Brendon Deacy’s exhibition, titled Siorai: Visualising the Words of James Fintan Lalor Today' recently returned from Australia where it showed at the Museum of Australian Democracy at Eureka, Ballarat, Victoria as part of the International Culture Programme to celebrate Ireland 2016.
The exhibition was launched by Noel White, the Irish Ambassador to Australia who travelled from Canbera for the occasion.
The Australian trip originated for the exhibiton when one of its pieces was presented to the Museum of Australian Democracy in Eureka (MADE) by Margot Coogan, Lalor Clan Chieftain who was invited to the 160th anniversary celebrations of the Eureka Stockade in Ballarat.
This lead to an official invitation to Brendon to exhibit the show at MADE in 2016.
The exhibiton ran in Eureka from early July to September 11 and Brendon Deacy described the experience as been “absolutely brillant.”
“It represented the reunification of two brothers - James Fintan and Peter,” he stated
“It was a wonderful experience, a life enhancing experience and I am eternally grateful to Muireann ni Chonaill, Laois Arts Officer and to Margo Coogan, Lalor Clan Chieftain.
“Visitors to the exhibition in Australia were intrigued that I had used materials from Tenakil House in the paintings, creating a kind of transcentdal link.”
‘Síoraí’ originated from a commission by Laois County Council who asked Brendon to produce new work as a central feature for the James Fintan Lalor conference 2014.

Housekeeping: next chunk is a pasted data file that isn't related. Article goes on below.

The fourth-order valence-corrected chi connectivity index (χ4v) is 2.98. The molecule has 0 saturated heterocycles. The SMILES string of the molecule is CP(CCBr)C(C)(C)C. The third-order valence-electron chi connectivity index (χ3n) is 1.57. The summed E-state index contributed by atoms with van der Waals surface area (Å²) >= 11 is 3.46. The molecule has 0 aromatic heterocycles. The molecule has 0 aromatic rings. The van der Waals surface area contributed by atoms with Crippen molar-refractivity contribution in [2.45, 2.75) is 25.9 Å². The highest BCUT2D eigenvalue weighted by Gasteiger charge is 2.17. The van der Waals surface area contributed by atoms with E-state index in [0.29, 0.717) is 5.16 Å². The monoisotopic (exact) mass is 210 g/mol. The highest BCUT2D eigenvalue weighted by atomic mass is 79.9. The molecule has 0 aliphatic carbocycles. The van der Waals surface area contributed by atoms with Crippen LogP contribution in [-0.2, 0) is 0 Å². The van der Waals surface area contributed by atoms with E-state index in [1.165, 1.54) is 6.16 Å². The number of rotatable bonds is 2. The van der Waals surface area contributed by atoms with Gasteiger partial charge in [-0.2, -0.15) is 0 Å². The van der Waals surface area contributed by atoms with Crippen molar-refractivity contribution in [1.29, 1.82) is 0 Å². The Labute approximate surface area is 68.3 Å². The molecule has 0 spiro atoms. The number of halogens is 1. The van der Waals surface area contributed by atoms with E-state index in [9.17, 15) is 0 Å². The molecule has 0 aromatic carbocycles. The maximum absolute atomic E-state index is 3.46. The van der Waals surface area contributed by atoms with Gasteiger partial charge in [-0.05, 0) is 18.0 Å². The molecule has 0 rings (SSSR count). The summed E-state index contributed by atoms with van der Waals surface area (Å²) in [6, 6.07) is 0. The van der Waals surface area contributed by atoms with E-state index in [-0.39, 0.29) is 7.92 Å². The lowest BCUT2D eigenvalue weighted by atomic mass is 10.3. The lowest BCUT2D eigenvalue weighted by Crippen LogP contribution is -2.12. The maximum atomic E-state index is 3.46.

The exhibition’s title, ‘Síoraí’ (the Irish word for ‘Eternal’), refers to the enduring influence of James Fintan Lalor's words on key parts of Irish history, right up to the present day.
Pádraig Pearse called Lalor ‘one of the four evangelists of Irish freedom’ so the timing of the show was befitting to mark the 1916 centenary of the Irish Easter Rising as it highlighted the galvanising impression he made on visionaries like Pearse, and those who drafted the Democratic Programme of the first Irish parliament in 1919.
Brendon created ten iconic paintings using oils mixed with debris collected from Tenakill House, Raheen where Lalor was born, significantly forging a metaphysical connection between the work and the man.
To emphasise his contemporary relevance, Lalor’s words are presented verbatim in the style of Irish posters of his time and juxtaposed with depictions of present-day Ireland.
The venue’s location in Australia was ideal for building on the strong links between both countries culture and history.
The Museum stands on the site of the Eureka Stockade, an event that shaped Australian democracy. It was lead by James Fintan’s brother, Peter.
Peter Lalor’s contribution to Australian politics and human rights is celebrated at MADE who state, “James Fintan Lalor, as Peter Lalor’s brother, is of significant interest to the museum.
“His influences on his younger brother and the Young Ireland movement trace directly to the events in Ballarat in 1854.
“The presentation of these influences and issues by Brendon Deacy also resonate with the challenges that both Ireland and Australia face today down through the centuries.”
Brendon thanked his sponsors Culture Ireland, Laois County Council, The Thomas Dammann Trust, NCAD and Midland Legal Solicitors who supported the exhibition as part of the ‘Ireland 2016 Centenary Programme’.